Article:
16. 16.
    Arato C, Pye EK, Gjennestad G. The lignol approach to biorefining of woody biomass to produce ethanol and chemicals. Appl Biochem Biotechnol. 2005;121:871–82.CrossRefPubMedGoogle Scholar
  17. 17.
    Pan X, Sano Y. Acetic acid pulping of wheat straw under atmospheric pressure. J Wood Sci. 1999;45:319–25.CrossRefGoogle Scholar
  18. 18.
    Hasegawa I, et al. New pretreatment methods combining a hot water treatment and water/acetone extraction for thermo-chemical conversion of biomass. Energy Fuels. 2004;18:755–60.CrossRefGoogle Scholar
  19. 19.
    Kleinert TN. Organosolv pulping and recovery process. US Patent US3585104. 1968.Google Scholar
  20. 20.
    Iakovlev M, You X, van Heiningen A, Sixta H. SO2–ethanol–water (SEW) fractionation of spruce: kinetics and conditions for paper and viscose-grade dissolving pulps. RSC Adv. 2014;4:1938–50.CrossRefGoogle Scholar
  21. 21.
    Holladay JE, et al. Top value-added chemicals from biomass – volume II-results of screening for potential candidates from biorefinery lignin. Richland: Pacific Northwest National Laboratory; 2007.CrossRefGoogle Scholar
  22. 22.
    Thies MC, Klett AS, Bruce DA. Solvent and recovery process for lignin. U.S. Patent Application No. 2016/0137680 A1, May 19, 2016.Google Scholar
  23. 23.
    Klett AS, Chappell PV, Thies MC. Recovering ultraclean lignins of controlled molecular weight from Kraft black-liquor lignins. Chem Commun. 2015;51:12855–8.CrossRefGoogle Scholar
  24. 24.
    Sixta H. Handbook of pulp. Weinheim: Wiley-VCH Verlag GmbH; 2008.Google Scholar
  25. 25.
    Farrington A, Nelson P, Vanderhoek N. New alkaline pulping process. APPITA J. 1977;31(2):119–20.Google Scholar
  26. 26.
    Francis RC, et al. Positive and negative aspects of soda/anthraquinone pulping of hardwoods. Biores Technol. 2008;99(17):8453–7.CrossRefGoogle Scholar
  27. 27.
    Springer EL, Atalla RH, Reiner RS. Potential sulfur-free pulping methods. TAPPI fall technical conference and trade fair. Atlanta, GA; 2002.Google Scholar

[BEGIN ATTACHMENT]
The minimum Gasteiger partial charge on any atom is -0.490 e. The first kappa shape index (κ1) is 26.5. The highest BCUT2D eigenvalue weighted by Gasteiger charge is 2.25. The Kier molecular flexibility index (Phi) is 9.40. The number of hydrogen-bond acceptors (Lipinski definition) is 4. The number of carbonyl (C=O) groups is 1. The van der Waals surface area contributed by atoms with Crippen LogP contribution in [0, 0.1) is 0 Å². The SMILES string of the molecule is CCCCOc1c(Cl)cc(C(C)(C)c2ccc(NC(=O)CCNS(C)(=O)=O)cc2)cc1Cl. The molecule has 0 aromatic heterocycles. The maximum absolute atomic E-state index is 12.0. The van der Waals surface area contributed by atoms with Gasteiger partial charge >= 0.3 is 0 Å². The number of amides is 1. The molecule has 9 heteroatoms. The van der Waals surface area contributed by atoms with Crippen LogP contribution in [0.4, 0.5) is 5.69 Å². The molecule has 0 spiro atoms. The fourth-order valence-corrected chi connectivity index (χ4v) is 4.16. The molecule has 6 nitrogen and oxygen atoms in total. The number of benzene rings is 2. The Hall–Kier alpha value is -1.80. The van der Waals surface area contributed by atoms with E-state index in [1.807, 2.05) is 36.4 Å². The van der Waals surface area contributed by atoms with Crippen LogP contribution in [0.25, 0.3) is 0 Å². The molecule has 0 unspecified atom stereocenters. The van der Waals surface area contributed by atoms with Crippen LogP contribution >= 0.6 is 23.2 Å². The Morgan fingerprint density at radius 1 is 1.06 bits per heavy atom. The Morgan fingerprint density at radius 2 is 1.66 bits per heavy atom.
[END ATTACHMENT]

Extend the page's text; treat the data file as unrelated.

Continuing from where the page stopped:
28. 28.
    Velez J, Thies MC. Solvated liquid-lignin fractions from a Kraft black liquor. Bioresour Technol. 2013;148:586–90.CrossRefPubMedGoogle Scholar
  29. 29.
    Velez J, Thies MC. Liquid lignin from the SLRP process: the effect of processing conditions and black-liquor properties. J Wood Chem and Technol. 2016;36:27–41.CrossRefGoogle Scholar
  30. 30.
    Zhu W, Westman G, Theliander H. Investigation and characterization of lignin precipitation in the Lignoboost process. J Wood Chem Technol. 2014;34:77–97.CrossRefGoogle Scholar
  31. 31.
    Norgren M, et al. Aggregation of kraft lignin derivatives under conditions relevant to the process, part I: phase behavior. Colloids Surf. 2001;194:85–96.CrossRefGoogle Scholar
  32. 32.
    Koda K, et al. Molecular weight-functional group relations in softwood residual kraft lignins. Holzforschung. 2005;59:612–9.CrossRefGoogle Scholar
  33. 33.
    Coen CJ, Blanch HW, Prausnitz JM. Salting out of aqueous proteins: phase equilibria and intermolecular potentials. AIChE J. 1995;41(4):996–1004.CrossRefGoogle Scholar
  34. 34.
    Bailey JE, Ollis DF. Biochemical engineering fundamentals. New York: McGraw-Hill; 1986.Google Scholar
  35. 35.
    Stoklosa RJ, et al. Correlating lignin structural features to phase partitioning behavior in a novel aqueous fractionation of softwood Kraft black liquor. Green Chem. 2013;15:2904–12.CrossRefGoogle Scholar
  36. 36.
    Velez J, Thies MC. Temperature effects on the molecular properties of liquid lignin recovered from Kraft black liquor. ACS Sustain Chem Eng. 2015;3(6):1032–8.CrossRefGoogle Scholar
  37. 37.
    Klett AS, Gamble JA, Thies MC, Roberts ME. Identifying thermal phase transitions of lignin-solvent mixtures using electrochemical impedance spectroscopy. Green Chem. 2016;18:1892–7.CrossRefGoogle Scholar

Copyright information

© Springer Science+Business Media Singapore 2016

Authors and Affiliations

  1. 1.Department of Chemical and Biomolecular EngineeringClemson UniversityClemsonUSA

Personalised recommendations